Can a broken cipher reveal the key?

Suppose I cascade cipher A and cipher B to encrypt a message. Both ciphers use the same key. I know that theoretically, the security of the setup when used correctly is at least as secure as the most secure. In other works, if cipher A or cipher B is broken, there is still cipher B or cipher A protecting the data. Is it possible under any case for cipher A or B to "reveal" the key, since it's broken? If this happens, then the attacker would know both keys and be able to decrypt the text.

TL;DR: Can a broken cipher ever reveal the key directly?

I know that theoretically, the security of the setup when used correctly is at least as secure as the most secure.

That's true if they use independent keys. If they use the same key, the security of the cascaded cipher may be much worse. Consider the case where cipher B happens to be the exact inverse of cipher A with the same key.

However, that doesn't answer the question you asked (as in the above example, the key is perfectly secure; the plaintext not-so-much):

Can a broken cipher ever reveal the key directly?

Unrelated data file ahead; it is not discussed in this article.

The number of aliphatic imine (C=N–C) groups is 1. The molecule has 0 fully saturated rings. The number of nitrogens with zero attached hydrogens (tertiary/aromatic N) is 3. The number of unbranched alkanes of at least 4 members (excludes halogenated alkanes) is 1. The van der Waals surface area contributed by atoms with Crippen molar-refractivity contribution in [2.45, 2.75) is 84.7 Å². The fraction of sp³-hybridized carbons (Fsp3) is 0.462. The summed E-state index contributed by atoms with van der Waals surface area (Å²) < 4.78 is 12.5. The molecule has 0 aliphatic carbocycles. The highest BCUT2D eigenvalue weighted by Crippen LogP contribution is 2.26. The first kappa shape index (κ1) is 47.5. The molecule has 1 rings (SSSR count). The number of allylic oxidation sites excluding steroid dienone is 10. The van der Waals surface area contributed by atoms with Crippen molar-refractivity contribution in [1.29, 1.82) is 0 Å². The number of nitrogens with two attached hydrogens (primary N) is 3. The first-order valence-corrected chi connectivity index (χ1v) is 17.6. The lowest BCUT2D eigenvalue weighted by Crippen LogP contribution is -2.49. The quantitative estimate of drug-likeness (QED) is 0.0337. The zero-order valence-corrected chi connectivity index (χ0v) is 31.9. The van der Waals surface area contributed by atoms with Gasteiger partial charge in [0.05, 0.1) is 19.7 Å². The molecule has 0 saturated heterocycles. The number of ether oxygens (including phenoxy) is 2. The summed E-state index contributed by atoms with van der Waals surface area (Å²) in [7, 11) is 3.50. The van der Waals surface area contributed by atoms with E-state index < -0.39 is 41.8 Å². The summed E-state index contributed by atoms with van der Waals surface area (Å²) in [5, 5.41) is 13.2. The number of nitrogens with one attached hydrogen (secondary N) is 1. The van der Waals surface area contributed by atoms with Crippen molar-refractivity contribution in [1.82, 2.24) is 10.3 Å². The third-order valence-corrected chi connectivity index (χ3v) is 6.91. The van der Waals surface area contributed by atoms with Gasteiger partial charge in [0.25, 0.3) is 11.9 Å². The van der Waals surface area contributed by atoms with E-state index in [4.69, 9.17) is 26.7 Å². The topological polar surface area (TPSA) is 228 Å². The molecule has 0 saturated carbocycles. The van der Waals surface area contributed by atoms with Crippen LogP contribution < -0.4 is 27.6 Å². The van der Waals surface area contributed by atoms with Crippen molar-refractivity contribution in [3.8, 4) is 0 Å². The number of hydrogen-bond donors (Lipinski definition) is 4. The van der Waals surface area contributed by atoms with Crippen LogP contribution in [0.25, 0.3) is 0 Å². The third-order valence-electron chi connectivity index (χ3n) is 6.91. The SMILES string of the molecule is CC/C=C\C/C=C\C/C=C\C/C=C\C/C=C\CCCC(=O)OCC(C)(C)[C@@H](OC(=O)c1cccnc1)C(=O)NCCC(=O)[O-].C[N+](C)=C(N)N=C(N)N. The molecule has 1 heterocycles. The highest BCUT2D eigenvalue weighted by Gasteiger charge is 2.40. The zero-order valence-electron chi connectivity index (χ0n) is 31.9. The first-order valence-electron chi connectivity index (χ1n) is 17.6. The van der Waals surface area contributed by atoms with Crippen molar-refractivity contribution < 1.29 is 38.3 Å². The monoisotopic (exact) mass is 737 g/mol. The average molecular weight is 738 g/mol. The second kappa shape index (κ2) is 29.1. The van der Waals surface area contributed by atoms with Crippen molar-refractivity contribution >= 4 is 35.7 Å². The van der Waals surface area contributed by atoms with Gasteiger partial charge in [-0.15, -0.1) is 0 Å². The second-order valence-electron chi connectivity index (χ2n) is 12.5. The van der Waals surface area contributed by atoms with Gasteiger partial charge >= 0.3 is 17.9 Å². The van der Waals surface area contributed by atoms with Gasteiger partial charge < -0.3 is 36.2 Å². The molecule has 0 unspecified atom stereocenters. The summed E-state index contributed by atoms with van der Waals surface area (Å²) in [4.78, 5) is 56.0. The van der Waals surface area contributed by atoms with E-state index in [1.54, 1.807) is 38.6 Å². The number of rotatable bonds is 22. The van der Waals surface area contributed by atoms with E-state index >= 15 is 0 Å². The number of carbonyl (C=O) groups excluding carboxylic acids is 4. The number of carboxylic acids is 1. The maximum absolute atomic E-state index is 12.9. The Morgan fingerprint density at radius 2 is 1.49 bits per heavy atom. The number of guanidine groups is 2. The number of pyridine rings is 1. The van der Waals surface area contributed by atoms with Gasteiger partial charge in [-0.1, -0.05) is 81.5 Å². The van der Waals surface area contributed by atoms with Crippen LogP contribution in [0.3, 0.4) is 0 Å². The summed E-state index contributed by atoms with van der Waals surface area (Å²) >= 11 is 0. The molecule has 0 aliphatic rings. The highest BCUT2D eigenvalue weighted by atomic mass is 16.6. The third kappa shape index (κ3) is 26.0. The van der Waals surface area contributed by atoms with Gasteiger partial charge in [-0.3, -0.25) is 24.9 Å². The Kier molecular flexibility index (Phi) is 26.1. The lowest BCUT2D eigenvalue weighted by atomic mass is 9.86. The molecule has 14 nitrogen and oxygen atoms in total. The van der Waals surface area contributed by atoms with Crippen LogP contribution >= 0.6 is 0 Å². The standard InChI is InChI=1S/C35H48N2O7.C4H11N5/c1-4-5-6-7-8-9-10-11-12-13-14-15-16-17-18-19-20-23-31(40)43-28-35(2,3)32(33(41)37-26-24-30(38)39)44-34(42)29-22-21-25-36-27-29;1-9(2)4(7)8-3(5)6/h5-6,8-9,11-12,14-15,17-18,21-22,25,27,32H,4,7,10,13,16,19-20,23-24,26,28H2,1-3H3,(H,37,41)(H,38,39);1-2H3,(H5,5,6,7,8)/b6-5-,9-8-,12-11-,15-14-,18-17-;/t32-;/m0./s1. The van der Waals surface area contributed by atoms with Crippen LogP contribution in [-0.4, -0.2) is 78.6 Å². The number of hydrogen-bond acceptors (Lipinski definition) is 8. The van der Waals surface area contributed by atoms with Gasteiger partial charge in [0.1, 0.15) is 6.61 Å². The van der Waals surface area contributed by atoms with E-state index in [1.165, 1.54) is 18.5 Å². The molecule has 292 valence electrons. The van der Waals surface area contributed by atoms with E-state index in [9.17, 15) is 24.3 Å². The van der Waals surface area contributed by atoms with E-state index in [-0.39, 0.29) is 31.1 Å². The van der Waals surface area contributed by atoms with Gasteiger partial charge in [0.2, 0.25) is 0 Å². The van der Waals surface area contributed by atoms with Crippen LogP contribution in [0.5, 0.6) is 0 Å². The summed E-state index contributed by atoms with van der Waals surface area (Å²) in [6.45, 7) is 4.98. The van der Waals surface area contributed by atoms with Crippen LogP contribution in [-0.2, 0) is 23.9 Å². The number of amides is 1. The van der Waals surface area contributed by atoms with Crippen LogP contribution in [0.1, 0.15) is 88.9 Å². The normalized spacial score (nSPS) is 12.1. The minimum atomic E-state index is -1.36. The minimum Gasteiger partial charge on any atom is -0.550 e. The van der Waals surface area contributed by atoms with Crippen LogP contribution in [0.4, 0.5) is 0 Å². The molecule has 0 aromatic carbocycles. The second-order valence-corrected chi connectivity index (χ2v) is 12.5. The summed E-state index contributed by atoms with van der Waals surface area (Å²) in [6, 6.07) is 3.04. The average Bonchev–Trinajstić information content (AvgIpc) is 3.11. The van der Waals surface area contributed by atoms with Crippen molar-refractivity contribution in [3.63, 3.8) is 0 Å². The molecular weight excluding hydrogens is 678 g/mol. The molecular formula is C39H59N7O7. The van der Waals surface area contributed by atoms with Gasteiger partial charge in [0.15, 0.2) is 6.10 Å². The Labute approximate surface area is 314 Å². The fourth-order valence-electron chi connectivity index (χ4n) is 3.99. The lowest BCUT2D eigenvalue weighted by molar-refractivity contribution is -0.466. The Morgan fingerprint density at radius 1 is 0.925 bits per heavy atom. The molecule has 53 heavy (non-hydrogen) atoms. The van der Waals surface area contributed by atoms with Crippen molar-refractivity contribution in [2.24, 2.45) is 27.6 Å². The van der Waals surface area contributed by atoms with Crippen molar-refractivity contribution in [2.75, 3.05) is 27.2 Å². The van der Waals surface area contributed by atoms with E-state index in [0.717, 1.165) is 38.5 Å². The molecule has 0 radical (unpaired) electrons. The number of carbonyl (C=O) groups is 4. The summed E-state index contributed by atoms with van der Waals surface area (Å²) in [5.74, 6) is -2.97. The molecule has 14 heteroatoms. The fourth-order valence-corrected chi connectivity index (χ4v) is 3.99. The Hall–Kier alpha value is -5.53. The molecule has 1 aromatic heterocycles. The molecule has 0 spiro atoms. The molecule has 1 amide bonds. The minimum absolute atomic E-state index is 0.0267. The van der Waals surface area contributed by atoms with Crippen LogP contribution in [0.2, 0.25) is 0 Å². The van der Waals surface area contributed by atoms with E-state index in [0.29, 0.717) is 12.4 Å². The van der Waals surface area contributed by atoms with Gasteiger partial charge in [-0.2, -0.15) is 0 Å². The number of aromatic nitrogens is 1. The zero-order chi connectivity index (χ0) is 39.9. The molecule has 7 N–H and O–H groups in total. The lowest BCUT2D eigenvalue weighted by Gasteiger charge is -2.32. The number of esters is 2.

Obvious yes. In the most trivial case, consider the 'cipher' the appends the key to the plaintext, and outputs that.

Even if we disallow such obvious egregious examples, we could have a cipher B that encrypts securely, but appends a 'tag' which is a function of the ciphertext and the key (which is common with combined mode ciphers) - if the computation of the tag was weak enough, you could recover the key just with the ciphertext and the tag, even if the plaintext given to cipher B was perfectly secure.

• Consider this scenario: cipher A is the innermost layer and b is the outermost. If I encrypt using cipher A with a key, then encrypt with B using the hash of the previous key, would these keys be mutually independent and therefore secure? To crack this scenario, one would have to start at the outermost layer. Suppose the outermost cipher breaks. This would be okay because the key of the outermost is the just the hash of the innermost, so there is now way to figure the inner key with the outer key. Am I correct? Feb 24 '21 at 0:24